The situation wasn't resolved until Obama's chief of staff went to Berlin to cool the tempers - a rare mediation move after Merkel had ejected the CIA station chief in Berlin because it was alleged the agency was recruiting German intelligence officials.
The love affair between the German public and Barack Obama was also not as steady. Even though some polls indicate that 92 percent of Germans would have voted for Obama in his second presidential election 2012, trust in the US president went downhill with the NSA scandal. The revelations provided by Edward Snowden fueled Germans' fear of overreaching US surveillance.
Under Obama the US military fought with fewer foot soldiers and more aerial drones - something not seen favorably by many in Germany. Also controversial was his failure to close the highly controversial prison in Guantanamo Bay, Cuba, despite campaign promises to do so. And thousands took to the streets to protest one of Obama's signature projects, TTIP, the Transatlantic free trade agreement.
Much of that criticism however, has become muted in light of Donald Trump's victory in November's presidential election. Most German politicians did not hold back their disbelief on election night: they expected to see Hillary Clinton as a reliable partner for Germany in the White House.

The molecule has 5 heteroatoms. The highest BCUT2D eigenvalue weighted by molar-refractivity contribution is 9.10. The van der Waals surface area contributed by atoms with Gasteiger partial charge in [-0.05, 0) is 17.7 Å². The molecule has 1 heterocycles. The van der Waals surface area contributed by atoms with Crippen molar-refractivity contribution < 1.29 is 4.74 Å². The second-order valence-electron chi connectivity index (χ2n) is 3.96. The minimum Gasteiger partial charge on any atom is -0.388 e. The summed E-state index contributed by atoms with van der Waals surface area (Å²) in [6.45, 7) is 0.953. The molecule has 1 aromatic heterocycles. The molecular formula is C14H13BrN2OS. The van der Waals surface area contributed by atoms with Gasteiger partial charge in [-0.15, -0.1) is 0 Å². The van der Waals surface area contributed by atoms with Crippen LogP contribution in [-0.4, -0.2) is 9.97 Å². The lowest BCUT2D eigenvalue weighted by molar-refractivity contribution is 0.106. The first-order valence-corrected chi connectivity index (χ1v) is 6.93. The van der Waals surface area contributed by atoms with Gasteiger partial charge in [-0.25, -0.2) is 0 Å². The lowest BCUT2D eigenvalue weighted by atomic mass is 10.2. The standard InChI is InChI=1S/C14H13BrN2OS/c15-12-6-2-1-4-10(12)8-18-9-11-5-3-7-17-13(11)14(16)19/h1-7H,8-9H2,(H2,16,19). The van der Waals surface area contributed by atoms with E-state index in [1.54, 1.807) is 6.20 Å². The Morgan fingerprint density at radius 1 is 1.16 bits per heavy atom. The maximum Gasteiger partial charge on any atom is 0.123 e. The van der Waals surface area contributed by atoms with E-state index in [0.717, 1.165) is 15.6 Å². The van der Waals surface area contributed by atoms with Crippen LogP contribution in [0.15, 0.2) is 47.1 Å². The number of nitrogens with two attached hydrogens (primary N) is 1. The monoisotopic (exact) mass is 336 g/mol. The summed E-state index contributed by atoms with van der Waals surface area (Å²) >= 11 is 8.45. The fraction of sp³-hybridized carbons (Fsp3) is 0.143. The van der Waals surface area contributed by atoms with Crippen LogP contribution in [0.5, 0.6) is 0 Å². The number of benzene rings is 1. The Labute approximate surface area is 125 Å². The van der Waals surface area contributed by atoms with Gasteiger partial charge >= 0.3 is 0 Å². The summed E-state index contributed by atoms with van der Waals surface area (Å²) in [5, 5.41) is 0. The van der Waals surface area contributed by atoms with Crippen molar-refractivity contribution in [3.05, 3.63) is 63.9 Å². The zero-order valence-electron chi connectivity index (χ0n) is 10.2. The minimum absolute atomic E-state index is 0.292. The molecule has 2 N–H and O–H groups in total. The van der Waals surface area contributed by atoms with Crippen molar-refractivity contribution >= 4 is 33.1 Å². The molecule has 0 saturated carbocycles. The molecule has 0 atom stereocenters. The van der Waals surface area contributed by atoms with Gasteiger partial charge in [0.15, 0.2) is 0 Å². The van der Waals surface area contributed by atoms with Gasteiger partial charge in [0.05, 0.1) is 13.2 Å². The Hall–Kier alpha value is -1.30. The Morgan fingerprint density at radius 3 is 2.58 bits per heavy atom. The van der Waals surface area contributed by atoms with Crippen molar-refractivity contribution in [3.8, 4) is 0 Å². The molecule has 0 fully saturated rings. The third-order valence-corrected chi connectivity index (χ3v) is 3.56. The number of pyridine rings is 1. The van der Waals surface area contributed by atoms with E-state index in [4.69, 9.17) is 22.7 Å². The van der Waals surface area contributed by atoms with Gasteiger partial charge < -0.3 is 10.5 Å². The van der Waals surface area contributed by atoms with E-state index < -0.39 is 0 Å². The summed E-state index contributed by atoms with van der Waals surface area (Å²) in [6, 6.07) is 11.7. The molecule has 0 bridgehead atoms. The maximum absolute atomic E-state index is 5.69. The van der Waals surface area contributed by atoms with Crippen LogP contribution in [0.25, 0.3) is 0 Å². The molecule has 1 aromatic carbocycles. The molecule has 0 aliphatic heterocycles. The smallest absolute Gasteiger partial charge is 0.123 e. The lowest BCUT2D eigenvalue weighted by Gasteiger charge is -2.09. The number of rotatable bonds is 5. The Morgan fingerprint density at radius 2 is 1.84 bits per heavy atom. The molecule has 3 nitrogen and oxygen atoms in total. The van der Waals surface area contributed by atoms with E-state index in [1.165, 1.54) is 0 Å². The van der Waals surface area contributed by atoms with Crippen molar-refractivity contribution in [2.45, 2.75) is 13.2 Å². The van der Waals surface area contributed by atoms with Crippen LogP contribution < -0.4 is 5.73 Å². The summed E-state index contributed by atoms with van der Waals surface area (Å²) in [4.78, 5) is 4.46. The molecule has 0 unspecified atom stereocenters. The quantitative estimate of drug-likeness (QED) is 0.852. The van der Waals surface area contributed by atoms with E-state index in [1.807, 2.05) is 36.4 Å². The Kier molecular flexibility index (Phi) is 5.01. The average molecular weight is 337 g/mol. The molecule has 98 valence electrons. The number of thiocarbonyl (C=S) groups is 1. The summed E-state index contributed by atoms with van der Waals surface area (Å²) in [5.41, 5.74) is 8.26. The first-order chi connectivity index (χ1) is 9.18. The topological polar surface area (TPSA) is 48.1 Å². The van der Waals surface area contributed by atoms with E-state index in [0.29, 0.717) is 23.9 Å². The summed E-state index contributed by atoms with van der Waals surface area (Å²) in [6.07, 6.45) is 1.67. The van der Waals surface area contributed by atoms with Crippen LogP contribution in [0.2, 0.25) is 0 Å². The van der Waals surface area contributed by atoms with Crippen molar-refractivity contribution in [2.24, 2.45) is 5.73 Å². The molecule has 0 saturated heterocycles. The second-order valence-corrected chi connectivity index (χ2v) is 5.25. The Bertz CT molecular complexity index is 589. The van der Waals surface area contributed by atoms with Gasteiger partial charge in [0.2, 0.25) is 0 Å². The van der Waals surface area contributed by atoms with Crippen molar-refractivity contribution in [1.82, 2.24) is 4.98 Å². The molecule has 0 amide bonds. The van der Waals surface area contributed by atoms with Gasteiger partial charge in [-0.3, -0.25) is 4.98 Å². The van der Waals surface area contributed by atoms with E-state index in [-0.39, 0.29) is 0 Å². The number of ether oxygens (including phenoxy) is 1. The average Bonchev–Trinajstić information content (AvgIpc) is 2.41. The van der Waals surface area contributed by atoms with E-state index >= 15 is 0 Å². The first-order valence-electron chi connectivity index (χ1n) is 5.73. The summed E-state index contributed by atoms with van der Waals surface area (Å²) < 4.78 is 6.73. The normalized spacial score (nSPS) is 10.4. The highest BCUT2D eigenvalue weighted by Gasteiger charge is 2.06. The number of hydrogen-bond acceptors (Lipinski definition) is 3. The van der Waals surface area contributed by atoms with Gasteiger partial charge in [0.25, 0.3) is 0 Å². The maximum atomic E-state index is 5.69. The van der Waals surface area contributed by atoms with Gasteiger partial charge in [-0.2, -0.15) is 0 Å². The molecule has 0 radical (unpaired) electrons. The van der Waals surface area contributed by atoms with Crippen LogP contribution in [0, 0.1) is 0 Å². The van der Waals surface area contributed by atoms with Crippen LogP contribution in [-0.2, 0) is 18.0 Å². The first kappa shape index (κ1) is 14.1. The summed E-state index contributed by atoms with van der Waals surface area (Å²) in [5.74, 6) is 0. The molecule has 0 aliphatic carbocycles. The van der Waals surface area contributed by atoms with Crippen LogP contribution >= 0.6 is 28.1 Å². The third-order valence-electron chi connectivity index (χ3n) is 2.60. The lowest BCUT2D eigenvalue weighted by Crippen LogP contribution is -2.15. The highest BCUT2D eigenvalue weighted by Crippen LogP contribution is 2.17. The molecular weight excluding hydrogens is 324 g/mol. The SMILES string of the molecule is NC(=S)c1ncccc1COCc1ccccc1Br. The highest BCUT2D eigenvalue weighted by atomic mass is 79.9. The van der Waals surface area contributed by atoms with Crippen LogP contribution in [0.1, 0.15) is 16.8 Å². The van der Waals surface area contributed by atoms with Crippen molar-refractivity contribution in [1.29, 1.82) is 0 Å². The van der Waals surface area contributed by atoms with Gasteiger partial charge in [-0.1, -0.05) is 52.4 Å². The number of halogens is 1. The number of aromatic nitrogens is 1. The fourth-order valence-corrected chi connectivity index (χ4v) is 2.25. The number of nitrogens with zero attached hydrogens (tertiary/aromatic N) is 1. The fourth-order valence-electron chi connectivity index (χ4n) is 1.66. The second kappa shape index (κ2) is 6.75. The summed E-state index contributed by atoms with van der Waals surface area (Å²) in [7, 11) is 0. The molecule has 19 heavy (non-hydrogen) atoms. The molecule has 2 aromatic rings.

Since Donald Trump's election, Merkel has been declared as the "Liberal West's Last Defender" by "The New York Times" and the "leader of the free world" by "The Guardian." When Obama visits Berlin this week, much of the discussion between the "old" and the "new" leader of the free world will most likely hinge on how to defend the principles of the West.
This will be the sixth time Obama visits Germany in his two terms as president - his most-visited country along with France. There is, however, no country outside of the United States where Obama's Air Force One has landed more often than Germany. The US military base at Ramstein is a hub for the president's plane nearly every time he flies to the Middle East, Africa or Asia.
It was a sweltering day in 2013 when Obama visited Berlin and was finally able to speak at the Brandenburg Gate. There he took off his jacket and told the crowd to do the same in case they were feeling hot. The onlookers cheered back at him. They liked Obama's natural casualness - a feature not so common among German politicians.
Germans also liked that he pulled most US troops out of Afghanistan and Iraq. They liked that he was able expand healthcare access for Americans. And they liked that he pledged to fight climate change. "Many Germans could connect to the progressive agenda of President Obama," Niels Annen, Foreign Policy spokesperson for the center-left Social Democrats, told DW ahead of Obama's visit. "And they are still fascinated by his personality. We are going to miss him. We are already missing him."
Even though the euphoria of eight years ago has faded somewhat in 2016, when Obama makes his goodbye visit to Berlin, many in Germany find the current US leader better than his predecessor, George W. Bush, and much preferable to his successor, Donald Trump - at least for the moment. Germans will remember the outgoing president as a beacon, but one that couldn't fulfill all their hopes.